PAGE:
National Healing co-minister Moses Mzila-Ndlovu Wednesday vowed to continue holding meetings for Gukurahundi victims despite his bail conditions barring him from doing so.
Last week, Mzila-Ndlovu was released from police custody on stringent bail conditions after he allegedly addressed a meeting for Gukurahundi victims and survivors in Lupane without police clearance.
Besides the $500 bail, Mzila-Ndlovu surrendered his passport to the clerk of court and was ordered not to address public gatherings without police clearance, not to interfere with State witnesses and reside at his given Bulawayo home address until the court case was finalised.
But the defiant minister told NewsDay Wednesday: “My recent arrest and detention does not mean anything. It is a ploy to stop a proper procedure to accomplish national healing.
“I am not afraid to be arrested or killed. I have been arrested many times and I am not frightened by that. I am proceeding with the meetings which police disrupted.”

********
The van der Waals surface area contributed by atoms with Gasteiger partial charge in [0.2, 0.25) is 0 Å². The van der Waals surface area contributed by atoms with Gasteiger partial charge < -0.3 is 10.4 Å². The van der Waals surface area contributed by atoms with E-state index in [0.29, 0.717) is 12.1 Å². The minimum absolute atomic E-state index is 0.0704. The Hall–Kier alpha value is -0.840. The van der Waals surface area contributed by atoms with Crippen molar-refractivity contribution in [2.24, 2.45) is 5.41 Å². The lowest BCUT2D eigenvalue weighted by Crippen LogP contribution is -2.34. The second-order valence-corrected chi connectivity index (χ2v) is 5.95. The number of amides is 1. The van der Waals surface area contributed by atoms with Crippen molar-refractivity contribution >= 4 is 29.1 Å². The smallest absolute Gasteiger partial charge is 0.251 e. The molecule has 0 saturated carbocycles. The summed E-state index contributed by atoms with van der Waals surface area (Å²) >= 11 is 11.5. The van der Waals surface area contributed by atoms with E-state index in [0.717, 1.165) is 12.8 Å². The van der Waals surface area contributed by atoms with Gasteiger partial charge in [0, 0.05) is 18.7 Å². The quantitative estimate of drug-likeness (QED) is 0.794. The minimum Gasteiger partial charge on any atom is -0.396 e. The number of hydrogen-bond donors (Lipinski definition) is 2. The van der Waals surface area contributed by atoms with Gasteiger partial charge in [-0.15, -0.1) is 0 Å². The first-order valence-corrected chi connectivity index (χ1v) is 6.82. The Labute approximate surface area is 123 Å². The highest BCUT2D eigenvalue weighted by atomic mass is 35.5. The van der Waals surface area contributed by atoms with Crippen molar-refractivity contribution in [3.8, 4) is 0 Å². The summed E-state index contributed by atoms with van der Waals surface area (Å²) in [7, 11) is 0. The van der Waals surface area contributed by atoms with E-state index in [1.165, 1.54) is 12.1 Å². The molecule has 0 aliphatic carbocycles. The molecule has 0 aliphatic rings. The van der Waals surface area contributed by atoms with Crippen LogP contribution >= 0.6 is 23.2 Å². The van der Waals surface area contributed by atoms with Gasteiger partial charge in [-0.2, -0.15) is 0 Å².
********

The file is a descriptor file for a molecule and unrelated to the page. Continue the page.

Mzila-Ndlovu said he had already lined up meetings at Kezi, Lupane, Victoria Falls, Mount Darwin and Manicaland Province where political violence has been reported since independence.
He said he would ensure the organ’s other co-ministers attend the meetings.
“I want to meet the victims to enable them to speak out about their experiences and also have perpetrators confess their crimes. If police block the process, they are also criminals,” said Mzila-Ndlovu.
“We want to have the victims compensated. That is the first priority of the programme to mend broken hearts in Matabeleland, Midlands and other affected parts of the country.”
Police recently disrupted a Gukurahundi victims’ meeting in Kezi. Mzila-Ndlovu was later arrested together with Roman Catholic priest, Marko Mkandla while attending a Gukurahundi victims’ memorial service in Lupane.
He was set to attend another meeting in Victoria Falls which was also banned by the police following his arrest.